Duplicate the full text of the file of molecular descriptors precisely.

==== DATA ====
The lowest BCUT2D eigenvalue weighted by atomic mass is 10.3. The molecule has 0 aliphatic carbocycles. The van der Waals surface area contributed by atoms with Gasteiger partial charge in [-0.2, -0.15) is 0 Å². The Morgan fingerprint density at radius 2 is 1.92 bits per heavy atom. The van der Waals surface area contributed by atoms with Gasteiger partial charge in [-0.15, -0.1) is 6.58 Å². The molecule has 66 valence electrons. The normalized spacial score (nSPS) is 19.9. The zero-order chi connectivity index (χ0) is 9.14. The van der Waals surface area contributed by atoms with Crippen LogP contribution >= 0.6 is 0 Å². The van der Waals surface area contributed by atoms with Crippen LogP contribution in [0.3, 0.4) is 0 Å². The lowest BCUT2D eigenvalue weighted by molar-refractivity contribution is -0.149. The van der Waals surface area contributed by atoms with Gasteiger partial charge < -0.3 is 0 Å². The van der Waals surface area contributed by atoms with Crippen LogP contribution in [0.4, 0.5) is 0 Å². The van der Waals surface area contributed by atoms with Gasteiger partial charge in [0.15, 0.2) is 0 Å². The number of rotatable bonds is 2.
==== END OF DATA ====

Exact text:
The lowest BCUT2D eigenvalue weighted by atomic mass is 10.3. The molecule has 0 aliphatic carbocycles. The van der Waals surface area contributed by atoms with Gasteiger partial charge in [-0.2, -0.15) is 0 Å². The Morgan fingerprint density at radius 2 is 1.92 bits per heavy atom. The van der Waals surface area contributed by atoms with Gasteiger partial charge in [-0.15, -0.1) is 6.58 Å². The molecule has 66 valence electrons. The normalized spacial score (nSPS) is 19.9. The zero-order chi connectivity index (χ0) is 9.14. The van der Waals surface area contributed by atoms with Crippen LogP contribution >= 0.6 is 0 Å². The van der Waals surface area contributed by atoms with Crippen LogP contribution in [0.3, 0.4) is 0 Å². The lowest BCUT2D eigenvalue weighted by molar-refractivity contribution is -0.149. The van der Waals surface area contributed by atoms with Gasteiger partial charge < -0.3 is 0 Å². The van der Waals surface area contributed by atoms with Crippen LogP contribution in [0.4, 0.5) is 0 Å². The van der Waals surface area contributed by atoms with Gasteiger partial charge in [0.15, 0.2) is 0 Å². The number of rotatable bonds is 2.